Chilean cat or Kodkod (leopardus guigna)

The Chilean cat or Kodkod is the smallest wild cat of South America and rival the Black Footed Cat (Africa) and the Rusty Spotted Cat (Asia) as the smalles felins in the world. They are quite similar in appearance to Geoffroy’s Cat (Oncifelis Geoffoyi) with which they share their habitat, but they are smaller and do have a smaller face and thicker tail. Local people call them the Guigna, but there is no use of the name Kodkod though in Chile. It is thought to be an European reference.

The basic color of the coat varies from light grey and grey brown to buff or dusky brown, marked with small, round black spots. Black on neck and crown with whitish underparts. The head is small with indistinct lines above the eyes and on the cheeks, and a white area around the eyes. The ears are relatively large and rounded, with blackish backsides marked with a white central spot. Their legs are short, and the foot pads fairly large with black soles. The tail is short, only about one third of the head-body length, and marked with black rings, and a black tip. Like the Andean mountain cat (Oreailurus jacobita), the tail of the Chilean cat is very bushy, growing wider towards the tip. Melanistic individuals are known to occur.

There appear to be two distinctive forms. The race which occurs in central Chile is plain in coloration with no spots on their feet, and are larger than the race living in the southern part of their range. The southern animals are also more brightly colored and have spots on their feet.

Found only in southwestern Argentina and central and southern Chile, these cats are strongly associated with moist temperate mixed forests of the Andean and Coastal ranges. They range up to the treeline at 1,900 to 2,500 metres. They are not tolerant of altered habitats, and are never found in cleared forests. Some cover, such as trees or shrub areas is required for these little cats to survive.

Chilean cats are only nocturnal in the presence of humans, and are active day and night if undisturbed. They usually live on the ground, although they have well developed climbing abilities, sheltering in the trees during the day and when pursued. Prey items are small mammals such as mice and rats, birds, insects and reptiles. One field study in the Kodkod’s preferred forest type found a high diversity of mouse sized rodents, but few larger mammals. In this heavily fragmented landscape, males must roam further and further to locate females, which brings them into contact with humans. The first radio telemetry study on these cats found that females have small, localized territories and do not seem to range as far as the males. Females on Chiloe are averaging 1.7 kg, and the males 2.4 kg.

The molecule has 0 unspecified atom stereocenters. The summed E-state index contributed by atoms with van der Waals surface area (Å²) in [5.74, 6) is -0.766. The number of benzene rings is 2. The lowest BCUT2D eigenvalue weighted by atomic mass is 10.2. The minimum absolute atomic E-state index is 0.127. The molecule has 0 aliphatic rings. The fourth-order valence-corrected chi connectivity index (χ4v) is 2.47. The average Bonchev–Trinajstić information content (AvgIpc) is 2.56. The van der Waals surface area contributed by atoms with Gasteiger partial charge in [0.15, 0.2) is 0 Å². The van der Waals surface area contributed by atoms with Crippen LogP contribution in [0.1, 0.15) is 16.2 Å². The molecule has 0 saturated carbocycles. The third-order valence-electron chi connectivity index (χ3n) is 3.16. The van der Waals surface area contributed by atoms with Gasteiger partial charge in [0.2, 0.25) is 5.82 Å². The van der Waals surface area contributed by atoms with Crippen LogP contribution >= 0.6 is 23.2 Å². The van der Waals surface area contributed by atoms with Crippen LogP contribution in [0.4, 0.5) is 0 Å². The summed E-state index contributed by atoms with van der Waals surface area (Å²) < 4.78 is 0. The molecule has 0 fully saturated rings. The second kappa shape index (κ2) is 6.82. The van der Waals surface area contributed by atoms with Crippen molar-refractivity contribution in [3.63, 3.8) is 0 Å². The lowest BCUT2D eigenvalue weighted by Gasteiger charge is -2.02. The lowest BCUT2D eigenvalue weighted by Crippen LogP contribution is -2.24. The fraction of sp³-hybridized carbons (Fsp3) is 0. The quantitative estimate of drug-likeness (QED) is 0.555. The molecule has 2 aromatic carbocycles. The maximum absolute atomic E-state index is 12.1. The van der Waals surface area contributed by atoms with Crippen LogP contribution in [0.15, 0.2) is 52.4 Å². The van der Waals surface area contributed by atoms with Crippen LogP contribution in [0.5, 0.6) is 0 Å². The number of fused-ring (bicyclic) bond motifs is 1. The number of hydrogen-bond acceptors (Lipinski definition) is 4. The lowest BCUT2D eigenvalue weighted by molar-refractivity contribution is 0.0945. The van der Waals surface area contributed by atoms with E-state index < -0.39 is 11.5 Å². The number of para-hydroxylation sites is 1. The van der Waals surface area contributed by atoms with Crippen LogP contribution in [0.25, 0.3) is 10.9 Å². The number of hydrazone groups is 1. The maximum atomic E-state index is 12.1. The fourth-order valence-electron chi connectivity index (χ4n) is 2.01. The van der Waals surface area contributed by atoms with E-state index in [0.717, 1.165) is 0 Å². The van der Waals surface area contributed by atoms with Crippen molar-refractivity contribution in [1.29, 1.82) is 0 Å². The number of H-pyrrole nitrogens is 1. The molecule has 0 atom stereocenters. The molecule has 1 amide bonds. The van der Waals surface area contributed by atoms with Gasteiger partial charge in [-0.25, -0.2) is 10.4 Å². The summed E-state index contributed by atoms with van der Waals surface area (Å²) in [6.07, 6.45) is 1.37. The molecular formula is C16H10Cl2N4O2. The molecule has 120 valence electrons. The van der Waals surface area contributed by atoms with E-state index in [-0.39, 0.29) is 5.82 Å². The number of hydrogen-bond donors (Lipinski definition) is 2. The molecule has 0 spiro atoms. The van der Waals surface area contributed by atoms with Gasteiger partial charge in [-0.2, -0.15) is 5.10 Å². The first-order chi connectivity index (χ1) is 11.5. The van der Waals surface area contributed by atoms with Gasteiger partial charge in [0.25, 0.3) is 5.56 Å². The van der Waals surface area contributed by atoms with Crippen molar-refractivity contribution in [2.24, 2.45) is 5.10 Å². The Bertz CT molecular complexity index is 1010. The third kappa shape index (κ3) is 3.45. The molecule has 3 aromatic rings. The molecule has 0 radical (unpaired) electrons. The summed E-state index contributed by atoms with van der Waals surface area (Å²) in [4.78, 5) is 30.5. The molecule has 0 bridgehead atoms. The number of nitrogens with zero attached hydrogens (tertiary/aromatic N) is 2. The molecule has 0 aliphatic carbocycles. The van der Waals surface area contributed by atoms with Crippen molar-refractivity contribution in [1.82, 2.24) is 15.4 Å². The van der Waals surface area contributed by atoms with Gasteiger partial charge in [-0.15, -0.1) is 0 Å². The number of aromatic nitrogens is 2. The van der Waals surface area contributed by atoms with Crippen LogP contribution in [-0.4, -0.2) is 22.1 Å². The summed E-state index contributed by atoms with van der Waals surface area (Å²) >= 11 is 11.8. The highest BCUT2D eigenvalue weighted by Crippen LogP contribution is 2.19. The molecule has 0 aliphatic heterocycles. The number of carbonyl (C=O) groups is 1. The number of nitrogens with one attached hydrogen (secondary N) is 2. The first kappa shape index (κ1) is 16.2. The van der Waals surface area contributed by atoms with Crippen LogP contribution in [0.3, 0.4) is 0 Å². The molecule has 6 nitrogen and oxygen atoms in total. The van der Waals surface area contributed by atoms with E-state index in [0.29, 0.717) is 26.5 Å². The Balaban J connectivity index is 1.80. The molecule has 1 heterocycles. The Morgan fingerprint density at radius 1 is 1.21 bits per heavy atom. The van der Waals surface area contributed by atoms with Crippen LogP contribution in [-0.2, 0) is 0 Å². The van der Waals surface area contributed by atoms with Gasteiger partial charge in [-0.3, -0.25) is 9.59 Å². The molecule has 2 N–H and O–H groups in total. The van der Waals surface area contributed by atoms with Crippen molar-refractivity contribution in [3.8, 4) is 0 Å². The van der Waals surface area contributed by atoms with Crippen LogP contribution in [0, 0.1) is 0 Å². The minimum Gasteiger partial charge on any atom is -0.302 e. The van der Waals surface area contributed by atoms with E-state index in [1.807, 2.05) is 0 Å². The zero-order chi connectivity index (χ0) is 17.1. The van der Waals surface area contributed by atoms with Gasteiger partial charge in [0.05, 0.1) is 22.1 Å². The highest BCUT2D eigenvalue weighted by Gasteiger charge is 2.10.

Researchers have found that the local people believed this little cat was a vampire, sucking the blood of its prey. This error resulted from their finding two puncture marks on the neck of domestic poultry, which were actually the punctures from the cats’ canine teeth. By talking to the schools and local farmers, the researchers have done much to dispel this myth.

Little is known of the Kodkod’s reproductive behavior. Gestation is thought to be 72 – 78 days, and one to three kittens are born. One female reached sexual maturity at 24 months. They have been known to live over 11 years in captivity but they have not been studied under captive conditions either. While there are currently no captive Kodkods in zoos, there is one private project in Chile attempting to breed these small felines, and has several cats at their facility.

The population status in the wild is also unknown, but their very restricted geographical range probably means that there are a limited number of individuals. This makes Kodkods quite vulnerable to destruction of their forest habitat, something that is happening at far too rapid a pace all over South America. While their small size has saved them from being sought extensively for the fur trade, they are often caught in traps set out for foxes, and persecuted as poultry killers.

They are nationally protected in both range countries, and there are several protected areas within their range in Argentina. CITES places them on Appendix II. Like other rare and elusive mammals, Kodkods may slip away entirely before we learn anything about their ecology and behaviour.

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